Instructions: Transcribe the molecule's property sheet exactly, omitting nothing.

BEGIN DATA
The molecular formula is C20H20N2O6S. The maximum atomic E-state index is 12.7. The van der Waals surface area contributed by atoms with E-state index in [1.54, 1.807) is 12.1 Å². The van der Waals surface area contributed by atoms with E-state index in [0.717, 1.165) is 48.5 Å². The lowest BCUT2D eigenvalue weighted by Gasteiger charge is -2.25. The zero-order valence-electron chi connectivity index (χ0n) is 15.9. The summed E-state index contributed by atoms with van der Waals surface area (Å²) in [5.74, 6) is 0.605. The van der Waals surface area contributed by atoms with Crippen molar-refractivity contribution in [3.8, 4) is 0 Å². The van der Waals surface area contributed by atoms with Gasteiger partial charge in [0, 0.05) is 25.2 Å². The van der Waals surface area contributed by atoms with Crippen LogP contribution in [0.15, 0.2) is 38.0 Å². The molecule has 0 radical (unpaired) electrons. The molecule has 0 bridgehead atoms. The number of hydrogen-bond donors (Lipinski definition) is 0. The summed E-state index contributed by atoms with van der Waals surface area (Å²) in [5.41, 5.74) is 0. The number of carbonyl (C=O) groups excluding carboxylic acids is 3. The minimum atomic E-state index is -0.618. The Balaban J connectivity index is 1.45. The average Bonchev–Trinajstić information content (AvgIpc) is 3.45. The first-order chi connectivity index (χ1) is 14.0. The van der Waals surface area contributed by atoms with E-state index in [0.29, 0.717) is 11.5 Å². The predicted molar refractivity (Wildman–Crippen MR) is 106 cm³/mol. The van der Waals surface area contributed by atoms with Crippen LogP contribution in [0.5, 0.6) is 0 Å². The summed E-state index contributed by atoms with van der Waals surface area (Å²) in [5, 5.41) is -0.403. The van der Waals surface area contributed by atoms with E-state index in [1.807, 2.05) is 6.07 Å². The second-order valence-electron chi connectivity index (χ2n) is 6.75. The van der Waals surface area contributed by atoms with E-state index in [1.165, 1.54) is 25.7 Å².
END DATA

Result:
The molecular formula is C20H20N2O6S. The maximum atomic E-state index is 12.7. The van der Waals surface area contributed by atoms with E-state index in [1.54, 1.807) is 12.1 Å². The van der Waals surface area contributed by atoms with E-state index in [0.717, 1.165) is 48.5 Å². The lowest BCUT2D eigenvalue weighted by Gasteiger charge is -2.25. The zero-order valence-electron chi connectivity index (χ0n) is 15.9. The summed E-state index contributed by atoms with van der Waals surface area (Å²) in [5.74, 6) is 0.605. The van der Waals surface area contributed by atoms with Crippen molar-refractivity contribution in [3.8, 4) is 0 Å². The van der Waals surface area contributed by atoms with Gasteiger partial charge in [0, 0.05) is 25.2 Å². The van der Waals surface area contributed by atoms with Crippen LogP contribution in [0.15, 0.2) is 38.0 Å². The molecule has 0 radical (unpaired) electrons. The molecule has 0 bridgehead atoms. The number of hydrogen-bond donors (Lipinski definition) is 0. The summed E-state index contributed by atoms with van der Waals surface area (Å²) in [5.41, 5.74) is 0. The number of carbonyl (C=O) groups excluding carboxylic acids is 3. The minimum atomic E-state index is -0.618. The Balaban J connectivity index is 1.45. The average Bonchev–Trinajstić information content (AvgIpc) is 3.45. The first-order chi connectivity index (χ1) is 14.0. The van der Waals surface area contributed by atoms with E-state index in [0.29, 0.717) is 11.5 Å². The predicted molar refractivity (Wildman–Crippen MR) is 106 cm³/mol. The van der Waals surface area contributed by atoms with Crippen LogP contribution in [0.5, 0.6) is 0 Å². The summed E-state index contributed by atoms with van der Waals surface area (Å²) in [5, 5.41) is -0.403. The van der Waals surface area contributed by atoms with E-state index in [1.807, 2.05) is 6.07 Å². The second-order valence-electron chi connectivity index (χ2n) is 6.75. The van der Waals surface area contributed by atoms with E-state index in [1.165, 1.54) is 25.7 Å².